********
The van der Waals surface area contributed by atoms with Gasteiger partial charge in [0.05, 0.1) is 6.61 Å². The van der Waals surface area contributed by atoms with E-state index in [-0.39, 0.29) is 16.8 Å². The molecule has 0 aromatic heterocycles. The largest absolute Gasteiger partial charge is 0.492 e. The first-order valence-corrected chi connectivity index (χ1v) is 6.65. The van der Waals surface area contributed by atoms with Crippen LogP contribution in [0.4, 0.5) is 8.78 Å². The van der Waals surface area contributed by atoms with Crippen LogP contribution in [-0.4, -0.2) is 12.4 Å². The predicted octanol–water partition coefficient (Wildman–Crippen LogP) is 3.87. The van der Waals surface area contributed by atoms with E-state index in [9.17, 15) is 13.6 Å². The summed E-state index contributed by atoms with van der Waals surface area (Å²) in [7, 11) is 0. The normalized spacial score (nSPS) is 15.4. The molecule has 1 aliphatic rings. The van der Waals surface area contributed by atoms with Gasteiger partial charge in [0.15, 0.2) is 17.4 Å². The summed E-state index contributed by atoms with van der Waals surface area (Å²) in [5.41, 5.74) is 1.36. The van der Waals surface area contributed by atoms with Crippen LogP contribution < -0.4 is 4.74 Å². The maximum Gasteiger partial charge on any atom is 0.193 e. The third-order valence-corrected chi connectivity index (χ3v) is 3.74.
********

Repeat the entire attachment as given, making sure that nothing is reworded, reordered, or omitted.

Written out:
The van der Waals surface area contributed by atoms with Gasteiger partial charge in [0.05, 0.1) is 6.61 Å². The van der Waals surface area contributed by atoms with E-state index in [-0.39, 0.29) is 16.8 Å². The molecule has 0 aromatic heterocycles. The largest absolute Gasteiger partial charge is 0.492 e. The first-order valence-corrected chi connectivity index (χ1v) is 6.65. The van der Waals surface area contributed by atoms with Crippen LogP contribution in [0.4, 0.5) is 8.78 Å². The van der Waals surface area contributed by atoms with Crippen LogP contribution in [-0.4, -0.2) is 12.4 Å². The predicted octanol–water partition coefficient (Wildman–Crippen LogP) is 3.87. The van der Waals surface area contributed by atoms with E-state index in [9.17, 15) is 13.6 Å². The summed E-state index contributed by atoms with van der Waals surface area (Å²) in [7, 11) is 0. The normalized spacial score (nSPS) is 15.4. The molecule has 1 aliphatic rings. The van der Waals surface area contributed by atoms with Gasteiger partial charge in [0.15, 0.2) is 17.4 Å². The summed E-state index contributed by atoms with van der Waals surface area (Å²) in [5.41, 5.74) is 1.36. The van der Waals surface area contributed by atoms with Crippen LogP contribution < -0.4 is 4.74 Å². The maximum Gasteiger partial charge on any atom is 0.193 e. The third-order valence-corrected chi connectivity index (χ3v) is 3.74.